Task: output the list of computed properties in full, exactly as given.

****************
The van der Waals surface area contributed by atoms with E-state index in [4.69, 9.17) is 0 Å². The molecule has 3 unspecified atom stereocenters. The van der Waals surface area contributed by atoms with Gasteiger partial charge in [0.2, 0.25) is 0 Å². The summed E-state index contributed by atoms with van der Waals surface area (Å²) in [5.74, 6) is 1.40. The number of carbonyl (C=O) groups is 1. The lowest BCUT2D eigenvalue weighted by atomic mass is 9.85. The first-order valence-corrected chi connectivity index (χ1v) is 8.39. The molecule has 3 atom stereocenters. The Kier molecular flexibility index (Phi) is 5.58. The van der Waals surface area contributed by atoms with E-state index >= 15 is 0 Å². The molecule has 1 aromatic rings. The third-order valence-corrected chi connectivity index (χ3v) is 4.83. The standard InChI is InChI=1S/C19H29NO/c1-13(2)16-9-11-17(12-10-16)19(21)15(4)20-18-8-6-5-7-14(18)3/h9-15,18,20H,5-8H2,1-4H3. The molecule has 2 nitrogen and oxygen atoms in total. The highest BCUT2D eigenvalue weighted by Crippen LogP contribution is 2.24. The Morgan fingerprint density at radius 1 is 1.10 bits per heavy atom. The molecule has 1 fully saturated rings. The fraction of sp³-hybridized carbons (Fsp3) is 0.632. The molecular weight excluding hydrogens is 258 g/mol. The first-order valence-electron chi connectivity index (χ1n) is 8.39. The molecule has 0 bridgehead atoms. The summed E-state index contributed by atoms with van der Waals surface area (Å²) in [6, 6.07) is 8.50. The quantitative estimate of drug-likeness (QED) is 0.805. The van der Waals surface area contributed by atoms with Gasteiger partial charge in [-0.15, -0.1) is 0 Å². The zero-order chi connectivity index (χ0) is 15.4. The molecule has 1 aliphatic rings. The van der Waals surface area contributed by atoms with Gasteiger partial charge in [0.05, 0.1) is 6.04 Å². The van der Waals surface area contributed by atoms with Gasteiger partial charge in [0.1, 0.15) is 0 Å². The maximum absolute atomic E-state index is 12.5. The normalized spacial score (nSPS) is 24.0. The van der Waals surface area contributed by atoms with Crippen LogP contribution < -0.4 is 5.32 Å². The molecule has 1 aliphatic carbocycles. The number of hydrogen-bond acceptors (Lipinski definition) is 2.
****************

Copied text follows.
The van der Waals surface area contributed by atoms with E-state index in [4.69, 9.17) is 0 Å². The molecule has 3 unspecified atom stereocenters. The van der Waals surface area contributed by atoms with Gasteiger partial charge in [0.2, 0.25) is 0 Å². The summed E-state index contributed by atoms with van der Waals surface area (Å²) in [5.74, 6) is 1.40. The number of carbonyl (C=O) groups is 1. The lowest BCUT2D eigenvalue weighted by atomic mass is 9.85. The first-order valence-corrected chi connectivity index (χ1v) is 8.39. The molecule has 3 atom stereocenters. The Kier molecular flexibility index (Phi) is 5.58. The van der Waals surface area contributed by atoms with E-state index >= 15 is 0 Å². The molecule has 1 aromatic rings. The third-order valence-corrected chi connectivity index (χ3v) is 4.83. The standard InChI is InChI=1S/C19H29NO/c1-13(2)16-9-11-17(12-10-16)19(21)15(4)20-18-8-6-5-7-14(18)3/h9-15,18,20H,5-8H2,1-4H3. The molecule has 2 nitrogen and oxygen atoms in total. The highest BCUT2D eigenvalue weighted by Crippen LogP contribution is 2.24. The Morgan fingerprint density at radius 1 is 1.10 bits per heavy atom. The molecule has 1 fully saturated rings. The fraction of sp³-hybridized carbons (Fsp3) is 0.632. The molecular weight excluding hydrogens is 258 g/mol. The first-order valence-electron chi connectivity index (χ1n) is 8.39. The molecule has 0 bridgehead atoms. The summed E-state index contributed by atoms with van der Waals surface area (Å²) in [6, 6.07) is 8.50. The quantitative estimate of drug-likeness (QED) is 0.805. The van der Waals surface area contributed by atoms with Gasteiger partial charge in [-0.15, -0.1) is 0 Å². The zero-order chi connectivity index (χ0) is 15.4. The molecule has 1 aliphatic rings. The van der Waals surface area contributed by atoms with Gasteiger partial charge in [0.05, 0.1) is 6.04 Å². The van der Waals surface area contributed by atoms with Gasteiger partial charge in [0.1, 0.15) is 0 Å². The maximum absolute atomic E-state index is 12.5. The normalized spacial score (nSPS) is 24.0. The van der Waals surface area contributed by atoms with Crippen LogP contribution < -0.4 is 5.32 Å². The molecule has 1 aliphatic carbocycles. The number of hydrogen-bond acceptors (Lipinski definition) is 2.